Volume 13 Number 90
                       Produced: Tue Jul  5 22:32:43 1994

Subjects Discussed In This Issue: 

Alcohol and drugs
         [Barry Freundel]
Israeli customs
         [Phil Chernofsky]
Jeffrey Woolf's comments on academic research
         [Dr. Mark Press]
         [Yechiel Pisem]
Kitniyot on Pesach (v13 #11)
         [Neal Parks]
Recitation of Yizkor
         [Michael Rosen]
Statues and Broken Noses
         [Shmuel Weidberg]
Women and Kaddish
         [Gil Y Melmed]
         [Michael Shimshoni]


From: <Dialectic@...> (Barry Freundel)
Date: Fri, 17 Jun 1994 01:58:31 -0400
Subject: Alcohol and drugs

Arnie Kuzmzk writes
> There certainly is an alcohol culture.  It is quite different from the
> 1960's "counterculture" associated with marijuana and hallucinogens but
> is similar to the drug culture of heroin and cocaine users in inner
> cities in the US.  It involves people, mostly men, who spend most of
> their free time in bars drinking and sharing a social life of sorts with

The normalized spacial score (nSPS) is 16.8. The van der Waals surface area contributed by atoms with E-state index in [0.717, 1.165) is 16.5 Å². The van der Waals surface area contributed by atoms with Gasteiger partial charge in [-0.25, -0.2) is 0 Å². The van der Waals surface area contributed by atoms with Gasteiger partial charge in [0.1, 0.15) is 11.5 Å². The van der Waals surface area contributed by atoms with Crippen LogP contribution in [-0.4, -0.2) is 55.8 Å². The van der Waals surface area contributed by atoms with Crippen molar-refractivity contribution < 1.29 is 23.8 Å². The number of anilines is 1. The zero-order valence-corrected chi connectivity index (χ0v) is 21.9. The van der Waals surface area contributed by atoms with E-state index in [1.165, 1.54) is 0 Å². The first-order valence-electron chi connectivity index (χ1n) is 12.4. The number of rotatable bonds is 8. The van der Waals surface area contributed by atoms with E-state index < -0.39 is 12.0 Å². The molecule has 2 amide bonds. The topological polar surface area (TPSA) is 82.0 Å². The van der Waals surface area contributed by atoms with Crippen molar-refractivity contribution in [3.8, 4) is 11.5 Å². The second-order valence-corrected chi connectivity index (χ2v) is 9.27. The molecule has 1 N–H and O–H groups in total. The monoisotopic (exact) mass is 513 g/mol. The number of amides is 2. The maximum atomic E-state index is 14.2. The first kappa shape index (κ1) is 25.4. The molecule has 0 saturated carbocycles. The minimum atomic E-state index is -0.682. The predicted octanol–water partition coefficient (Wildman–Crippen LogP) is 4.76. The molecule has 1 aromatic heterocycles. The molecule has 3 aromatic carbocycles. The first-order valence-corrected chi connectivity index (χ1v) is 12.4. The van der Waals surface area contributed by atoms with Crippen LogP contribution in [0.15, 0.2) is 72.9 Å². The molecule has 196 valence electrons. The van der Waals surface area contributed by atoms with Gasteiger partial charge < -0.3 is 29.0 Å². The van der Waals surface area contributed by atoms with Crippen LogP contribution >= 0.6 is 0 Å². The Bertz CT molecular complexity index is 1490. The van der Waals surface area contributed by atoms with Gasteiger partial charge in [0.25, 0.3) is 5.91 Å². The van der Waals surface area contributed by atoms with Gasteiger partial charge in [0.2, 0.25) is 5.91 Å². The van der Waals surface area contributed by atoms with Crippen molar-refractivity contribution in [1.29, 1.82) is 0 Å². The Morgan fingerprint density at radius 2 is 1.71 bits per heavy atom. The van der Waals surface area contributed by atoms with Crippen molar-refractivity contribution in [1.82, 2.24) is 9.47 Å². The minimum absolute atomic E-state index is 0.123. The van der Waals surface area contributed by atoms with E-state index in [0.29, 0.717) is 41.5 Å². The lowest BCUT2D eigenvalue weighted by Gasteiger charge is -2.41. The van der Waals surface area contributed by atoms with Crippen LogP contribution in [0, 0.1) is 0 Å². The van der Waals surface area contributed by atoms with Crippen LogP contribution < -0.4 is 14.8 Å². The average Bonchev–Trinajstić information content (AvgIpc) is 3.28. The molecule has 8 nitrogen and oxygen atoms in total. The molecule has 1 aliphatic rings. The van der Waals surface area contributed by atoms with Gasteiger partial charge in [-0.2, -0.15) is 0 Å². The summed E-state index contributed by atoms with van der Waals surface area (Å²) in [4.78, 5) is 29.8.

> others who do the same.  It is frequently depicted in literature and
> movies.  See, for example, Eugene O'Neill's "Long Days Journey Into
> Night" or the movie "Ironweed" (if I remember the name correctly).

I think our difference is semantic rather than substantive. What you
describe is a subculture, meaning a subgroup in society at odds with its
norms and self- consciously aware of that fact yet perceiving itself as
too weak or too benefitted to change. The drug or counter-culture was
different. It was at odds with society because it thought itself
superior and was out to replace the dominent culture. That's why it was
a drug CULTURE not a subculture.  Things have changed somewhat to the
point where most people see drugs as wrong and so it has taken on more
of a subcultural aspect-but not completely.


From: Phil Chernofsky <philch@...>
Date: Fri, 17 Jun 1994 07:43:59 -0400
Subject: Israeli customs

Concerning the list of Israeli customs posted several days ago...

Birkat Kohanim is said at Ne'ila on Yom Kippur provided it can be done 
before sunset. This will necessitate a long stalling tactic by the 
Chazzan, such as reciting each line in Avinu Malkeinu responsively and 
very slowly. Even that won't be enough to make it all the way to Shofar 
time. Some shuls cheat a bit and will have the kohanim "duchin" on the